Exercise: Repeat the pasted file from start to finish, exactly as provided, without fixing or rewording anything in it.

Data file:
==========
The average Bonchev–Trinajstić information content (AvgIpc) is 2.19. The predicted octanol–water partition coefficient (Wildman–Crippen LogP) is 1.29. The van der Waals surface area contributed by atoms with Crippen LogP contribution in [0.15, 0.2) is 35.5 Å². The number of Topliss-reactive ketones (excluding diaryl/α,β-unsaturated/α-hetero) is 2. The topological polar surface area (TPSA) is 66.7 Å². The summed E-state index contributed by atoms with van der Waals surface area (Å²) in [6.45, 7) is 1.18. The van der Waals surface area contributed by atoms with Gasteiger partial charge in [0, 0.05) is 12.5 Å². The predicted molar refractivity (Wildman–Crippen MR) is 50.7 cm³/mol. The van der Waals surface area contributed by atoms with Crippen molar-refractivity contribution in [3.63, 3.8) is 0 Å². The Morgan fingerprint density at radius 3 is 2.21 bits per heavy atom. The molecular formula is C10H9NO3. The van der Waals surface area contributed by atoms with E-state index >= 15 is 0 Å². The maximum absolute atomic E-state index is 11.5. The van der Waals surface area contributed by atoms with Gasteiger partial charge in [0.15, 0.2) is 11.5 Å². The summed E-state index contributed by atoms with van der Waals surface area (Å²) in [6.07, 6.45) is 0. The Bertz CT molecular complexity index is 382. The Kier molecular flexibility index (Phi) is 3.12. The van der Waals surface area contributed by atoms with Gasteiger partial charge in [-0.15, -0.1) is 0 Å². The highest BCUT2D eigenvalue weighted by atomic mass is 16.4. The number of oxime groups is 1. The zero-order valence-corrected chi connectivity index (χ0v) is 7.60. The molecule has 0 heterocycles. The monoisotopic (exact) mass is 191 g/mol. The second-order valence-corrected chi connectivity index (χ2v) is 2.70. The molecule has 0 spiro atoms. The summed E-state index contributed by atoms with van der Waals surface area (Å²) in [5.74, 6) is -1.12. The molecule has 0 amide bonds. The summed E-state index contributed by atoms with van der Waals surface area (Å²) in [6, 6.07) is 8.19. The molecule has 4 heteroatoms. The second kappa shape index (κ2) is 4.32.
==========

The average Bonchev–Trinajstić information content (AvgIpc) is 2.19. The predicted octanol–water partition coefficient (Wildman–Crippen LogP) is 1.29. The van der Waals surface area contributed by atoms with Crippen LogP contribution in [0.15, 0.2) is 35.5 Å². The number of Topliss-reactive ketones (excluding diaryl/α,β-unsaturated/α-hetero) is 2. The topological polar surface area (TPSA) is 66.7 Å². The summed E-state index contributed by atoms with van der Waals surface area (Å²) in [6.45, 7) is 1.18. The van der Waals surface area contributed by atoms with Gasteiger partial charge in [0, 0.05) is 12.5 Å². The predicted molar refractivity (Wildman–Crippen MR) is 50.7 cm³/mol. The van der Waals surface area contributed by atoms with Crippen molar-refractivity contribution in [3.63, 3.8) is 0 Å². The Morgan fingerprint density at radius 3 is 2.21 bits per heavy atom. The molecular formula is C10H9NO3. The van der Waals surface area contributed by atoms with E-state index >= 15 is 0 Å². The maximum absolute atomic E-state index is 11.5. The van der Waals surface area contributed by atoms with Gasteiger partial charge in [0.15, 0.2) is 11.5 Å². The summed E-state index contributed by atoms with van der Waals surface area (Å²) in [6.07, 6.45) is 0. The Bertz CT molecular complexity index is 382. The Kier molecular flexibility index (Phi) is 3.12. The van der Waals surface area contributed by atoms with Gasteiger partial charge in [-0.15, -0.1) is 0 Å². The highest BCUT2D eigenvalue weighted by atomic mass is 16.4. The number of oxime groups is 1. The zero-order valence-corrected chi connectivity index (χ0v) is 7.60. The molecule has 0 heterocycles. The monoisotopic (exact) mass is 191 g/mol. The second-order valence-corrected chi connectivity index (χ2v) is 2.70. The molecule has 0 spiro atoms. The summed E-state index contributed by atoms with van der Waals surface area (Å²) in [5.74, 6) is -1.12. The molecule has 0 amide bonds. The summed E-state index contributed by atoms with van der Waals surface area (Å²) in [6, 6.07) is 8.19. The molecule has 4 heteroatoms. The second kappa shape index (κ2) is 4.32.